P&Q Profile: Luck Stone’s Eric Warinner

By |  September 11, 2017

Eric Warinner joined Luck Stone in 2013 as an excavator operator but transitioned into a unique position within the last year. Now, Warinner collects and analyzes data with the use of unmanned aerial vehicles (UAVs) across the company’s crushed stone and sand-and-gravel sites in Virginia.

How did you make your way into the construction materials industry?

Warinner

I enlisted straight out of high school. I spent four years in an infantry unit, and I was given the opportunity to be a Stryker operator. The vehicle was more of a personnel carrier, but it also had some weapons on it.

Eventually, I decided I wanted to move out of the military lifestyle. I started working at a landfill here in Richmond, (Virginia), as an excavator operator. I spent a year or two there but was ultimately looking for a better atmosphere. When I began working at Luck Stone in 2013 at one of our quarry operations, I knew right away that I had landed in a great spot. While the nature of my work at the quarry varied, I grew particularly interested in the rail component of our business, which was where I was able to bring UAV usage into play.

I understand you’re a drones hobbyist. What can you tell us about that?

When UAVs and drones started to gain ground, that’s when I got into the remote-control hobby. I had a couple of my own aircraft. I built a few but primarily used UAV technology for my photography interests.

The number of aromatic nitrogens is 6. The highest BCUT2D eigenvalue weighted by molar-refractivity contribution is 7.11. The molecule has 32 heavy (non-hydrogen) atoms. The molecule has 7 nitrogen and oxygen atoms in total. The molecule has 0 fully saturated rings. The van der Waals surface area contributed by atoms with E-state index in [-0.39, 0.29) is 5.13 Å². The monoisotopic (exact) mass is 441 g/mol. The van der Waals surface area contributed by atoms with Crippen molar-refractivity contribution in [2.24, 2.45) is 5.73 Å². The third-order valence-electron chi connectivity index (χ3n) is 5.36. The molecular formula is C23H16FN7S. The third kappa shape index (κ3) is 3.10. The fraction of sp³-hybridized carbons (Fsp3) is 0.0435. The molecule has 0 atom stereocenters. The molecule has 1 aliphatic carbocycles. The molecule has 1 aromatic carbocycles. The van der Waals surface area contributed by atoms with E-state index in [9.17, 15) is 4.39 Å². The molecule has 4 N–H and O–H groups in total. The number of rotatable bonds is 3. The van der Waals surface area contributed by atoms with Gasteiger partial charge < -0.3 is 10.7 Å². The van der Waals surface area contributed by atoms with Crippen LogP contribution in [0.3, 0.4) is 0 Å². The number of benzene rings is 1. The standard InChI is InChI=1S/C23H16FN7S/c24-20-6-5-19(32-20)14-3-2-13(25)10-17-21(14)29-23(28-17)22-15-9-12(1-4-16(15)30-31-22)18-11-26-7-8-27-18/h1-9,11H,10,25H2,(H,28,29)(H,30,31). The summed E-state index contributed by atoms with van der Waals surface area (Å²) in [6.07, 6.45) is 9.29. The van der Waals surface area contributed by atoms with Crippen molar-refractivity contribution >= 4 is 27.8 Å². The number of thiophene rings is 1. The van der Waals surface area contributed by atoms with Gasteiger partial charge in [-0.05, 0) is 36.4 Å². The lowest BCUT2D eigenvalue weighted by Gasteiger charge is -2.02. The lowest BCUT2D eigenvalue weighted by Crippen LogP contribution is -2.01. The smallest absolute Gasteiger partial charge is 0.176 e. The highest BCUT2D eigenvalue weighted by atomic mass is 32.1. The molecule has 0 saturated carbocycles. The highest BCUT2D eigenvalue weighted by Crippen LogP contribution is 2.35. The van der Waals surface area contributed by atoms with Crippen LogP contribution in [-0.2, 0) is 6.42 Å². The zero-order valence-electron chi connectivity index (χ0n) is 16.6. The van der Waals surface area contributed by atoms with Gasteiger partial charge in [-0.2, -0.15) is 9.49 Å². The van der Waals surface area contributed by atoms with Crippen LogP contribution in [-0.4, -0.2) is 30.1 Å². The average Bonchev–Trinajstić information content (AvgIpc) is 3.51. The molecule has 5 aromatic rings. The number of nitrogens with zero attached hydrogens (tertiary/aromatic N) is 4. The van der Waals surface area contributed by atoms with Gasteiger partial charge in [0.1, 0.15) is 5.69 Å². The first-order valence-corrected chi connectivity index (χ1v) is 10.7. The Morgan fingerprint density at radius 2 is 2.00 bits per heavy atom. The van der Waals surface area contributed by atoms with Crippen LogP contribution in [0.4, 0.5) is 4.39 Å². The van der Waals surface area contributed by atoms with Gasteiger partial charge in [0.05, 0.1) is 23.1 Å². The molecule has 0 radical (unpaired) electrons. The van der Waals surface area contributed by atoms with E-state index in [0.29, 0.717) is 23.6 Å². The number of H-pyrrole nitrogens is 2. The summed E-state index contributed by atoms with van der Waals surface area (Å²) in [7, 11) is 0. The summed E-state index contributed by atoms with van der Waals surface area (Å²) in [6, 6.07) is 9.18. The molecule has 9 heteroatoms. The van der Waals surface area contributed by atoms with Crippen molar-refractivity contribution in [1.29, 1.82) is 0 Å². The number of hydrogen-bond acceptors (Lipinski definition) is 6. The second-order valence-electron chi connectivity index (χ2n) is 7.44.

How exactly did you bring UAVs “into play” at Luck Stone?

As a hobbyist, I was flying one of mine around at the end of a workday while talking with my boss. We had a great conversation about how we could utilize this technology at our sites to effectively “put an eye in the sky.” From there, I explored where this could be the most beneficial by considering our work to inspect equipment, and how we might eliminate climbing into railroad cars with the use of this technology.

What’s the most challenging part of a UAV pilot’s job?

Staying on the tip of the technology curve. We don’t necessarily want to invest in everything. We want to be a good steward of the company’s money. Also, just trying to stay organized with the amount of data we have coming in is a challenge. We meet on a regular basis to see how we can organize better, because the amount of data [produced] is unreal. Traveling and collecting everything is easier than sitting down and saying, “How are we going to best use this data?”

What do you enjoy most about your job?

Having the freedom to try new things. There isn’t a cap to the potential of this technology.


Five things

First industry job – McMurdy Excavating in Harrisville, Pennsylvania.
Hobbies – Boating and photography.
Sports teams – I’m not really a sports fan, but being from Pennsylvania I watch the Steelers from time to time. Plus, it’s fun to be a Steelers fan if you’re bashing on Cleveland. (Note: Pit & Quarry is based in Cleveland.)
Book – “FAR AIM (Federal Aviation Regulations Aeronautical Informational Manual) 2017.”
Travel spot – Anywhere on the water. I love being on the river here in Richmond, Virginia, and being on the beach.

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